Until recently, the bandwagon for in-system and in-line programming of flash memories was gathering momentum, but then it suddenly slowed, a victim of the growing capacity of memory devices and more data to program. Unfortunately, while this was happening, the old legacy programming methods in manufacturing weren’t keeping pace with new innovations. Consequently, the time it took to program memory in-system (with the devices soldered to a circuit board) steadily grew until its place on the manufacturing line was threatened. Manufacturing’s beat rate couldn’t be sacrificed for in-system programming (ISP), could it?
Finally, the bandwagon is picking up steam again and in-line ISP is making a comeback. New methods have emerged which can reduce programming times dramatically. In addition, certain distributed programming methods can load multiple circuit boards with multiple flash devices in parallel, increasing ISP speeds by orders of magnitude.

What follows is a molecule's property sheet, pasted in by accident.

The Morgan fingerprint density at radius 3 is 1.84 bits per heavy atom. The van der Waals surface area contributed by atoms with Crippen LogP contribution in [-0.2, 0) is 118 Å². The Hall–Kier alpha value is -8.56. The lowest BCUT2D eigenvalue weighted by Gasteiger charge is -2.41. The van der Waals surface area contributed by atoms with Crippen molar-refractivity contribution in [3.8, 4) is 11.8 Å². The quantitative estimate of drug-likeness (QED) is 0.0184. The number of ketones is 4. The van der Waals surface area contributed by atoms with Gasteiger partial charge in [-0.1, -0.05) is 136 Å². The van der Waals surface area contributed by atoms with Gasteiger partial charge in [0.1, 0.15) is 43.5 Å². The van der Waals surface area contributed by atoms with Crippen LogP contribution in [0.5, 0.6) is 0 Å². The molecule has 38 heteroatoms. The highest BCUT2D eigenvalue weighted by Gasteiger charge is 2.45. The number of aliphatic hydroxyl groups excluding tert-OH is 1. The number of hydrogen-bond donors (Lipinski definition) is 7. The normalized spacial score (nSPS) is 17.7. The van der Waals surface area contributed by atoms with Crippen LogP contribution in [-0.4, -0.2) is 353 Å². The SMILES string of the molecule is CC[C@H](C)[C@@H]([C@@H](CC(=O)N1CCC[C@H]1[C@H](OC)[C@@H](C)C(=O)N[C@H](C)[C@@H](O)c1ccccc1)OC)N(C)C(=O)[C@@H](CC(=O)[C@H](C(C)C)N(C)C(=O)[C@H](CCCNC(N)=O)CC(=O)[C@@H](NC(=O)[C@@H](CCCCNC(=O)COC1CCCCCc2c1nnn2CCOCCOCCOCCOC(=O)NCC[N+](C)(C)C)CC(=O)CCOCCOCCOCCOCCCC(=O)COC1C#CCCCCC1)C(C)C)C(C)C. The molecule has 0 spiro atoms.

In truth, some of the old technologies that enabled in-line ISP haven’t been totally discarded, only adapted with a few shots of innovation. By and large, boundary scan (JTAG) has always provided access to the flash memory devices for ISP and that’s still the case. Only now some boundary-scan tools, such as ScanWorks, have evolved into a distributed architecture whereby some of the tool’s intelligence has migrated into interfaces pods so that part of the programming application can be distributed from the personal computer where ScanWorks is operating into interface pods. This means that more than one controller can be configured in ScanWorks so that multiple devices on multiple circuit boards can be programmed at the same time.
Another innovation that’s speeding up in-line ISP involves the temporary insertion of a programming engine into an on-board FPGA to drive the process. The bottom line is that all it takes is one boundary-scan station like ScanWorks on the manufacturing line to speed up the whole ISP process tremendously. Plus, the boundary-scan station is available to perform other structural, electrical and functional tests as well.
Of course, there’s more to it than this, but don’t worry; it’s all explained in an easy-to-read eBook. You can download it for free here.